ITALY wants to lure back sun-starved Brits from next month with the promise of Covid-free holidays.
Vaccinations have been ramped up on 30 paradise islands with the aim of jabbing their entire populations within three weeks.
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The drive will open up Med holiday favourites like Sicily and Capri to tourists without any restrictions.
But it is still on the UK’s amber list, meaning people returning from there have to self-isolate for two weeks.
Many of the country’s remote islands, which are economically dependent on tourism, have stayed Covid free throughout the pandemic.
That means they can be quickly opened up to sun seekers the moment their small populations have been vaccinated.
Sicily’s tourism chief Manlio Messina said it “increases even more their charm for tourists looking for safe, pristine holiday spots”.
He told EUobserver: “The Covid-free campaign is going speedily.”
Restarting travel to its islands is the first plank in the country’s plan to “reboot” its vital tourism industry, which is worth 13% of GDP.
Some remote mountain resorts in the northern Piedmont region are also planning to reopen to hikers under the “Covid free” branding.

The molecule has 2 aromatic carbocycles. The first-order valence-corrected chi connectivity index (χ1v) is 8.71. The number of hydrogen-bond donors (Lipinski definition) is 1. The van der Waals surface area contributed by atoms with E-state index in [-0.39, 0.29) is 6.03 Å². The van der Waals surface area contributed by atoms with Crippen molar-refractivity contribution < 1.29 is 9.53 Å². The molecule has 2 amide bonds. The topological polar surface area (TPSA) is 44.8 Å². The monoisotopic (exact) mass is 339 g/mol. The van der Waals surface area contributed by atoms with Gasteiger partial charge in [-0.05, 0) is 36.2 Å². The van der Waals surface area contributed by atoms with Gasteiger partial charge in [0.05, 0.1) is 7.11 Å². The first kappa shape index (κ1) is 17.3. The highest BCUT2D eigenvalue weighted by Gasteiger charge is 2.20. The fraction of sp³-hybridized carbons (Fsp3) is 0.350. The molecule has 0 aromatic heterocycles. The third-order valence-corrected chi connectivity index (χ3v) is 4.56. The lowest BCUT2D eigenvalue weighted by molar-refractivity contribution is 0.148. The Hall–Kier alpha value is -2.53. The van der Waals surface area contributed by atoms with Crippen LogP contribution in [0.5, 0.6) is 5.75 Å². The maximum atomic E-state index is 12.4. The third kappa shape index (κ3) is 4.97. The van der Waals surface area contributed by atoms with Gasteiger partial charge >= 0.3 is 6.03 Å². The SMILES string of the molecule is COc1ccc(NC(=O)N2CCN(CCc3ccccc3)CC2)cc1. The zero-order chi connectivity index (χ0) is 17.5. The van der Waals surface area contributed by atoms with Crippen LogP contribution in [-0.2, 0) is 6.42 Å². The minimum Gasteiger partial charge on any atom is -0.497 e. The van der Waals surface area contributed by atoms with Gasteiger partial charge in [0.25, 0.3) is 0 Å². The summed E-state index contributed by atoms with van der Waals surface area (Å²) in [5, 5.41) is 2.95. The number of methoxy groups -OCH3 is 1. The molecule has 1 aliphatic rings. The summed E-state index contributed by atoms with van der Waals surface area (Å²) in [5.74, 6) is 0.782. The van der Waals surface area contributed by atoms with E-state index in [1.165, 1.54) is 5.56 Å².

Italy was one of the European countries worst hit by the pandemic but has now jabbed 30m people – around half of its population.
The new strategy will heighten calls from holiday bosses here for Boris Johnson to widen the scope of the green list.
They want the PM to introduce regional exemptions for areas with very low Covid rates and high vaccination.
Travel body ABTA said: “We’re encouraging the Government to reintroduce the islands policy it had last year and adopt a regional approach to travel advice for large countries, as a risk-based and pragmatic way of opening up international travel to more places.”
In a separate blow to holiday hopes France is poised to slap new travel restrictions on Brits tomorrow over Indian variant concerns.
It is understood No 10 has been lobbying Paris hard not to blackball the UK, pointing to our high vaccination rates.
But its efforts look set to fail, with foreign minister Jean-Yves Le Drian insisting “slightly tougher sanitary measures” will be brought in.
He said: “The arrival of the Indian variant is a problem. We remain on high alert regarding that matter in cooperation with the British authorities.”
At the moment arrivals from the UK already have to present a negative test before and quarantine for seven days.
Austria today became the second EU country behind Germany to hit Brits with new travel curbs.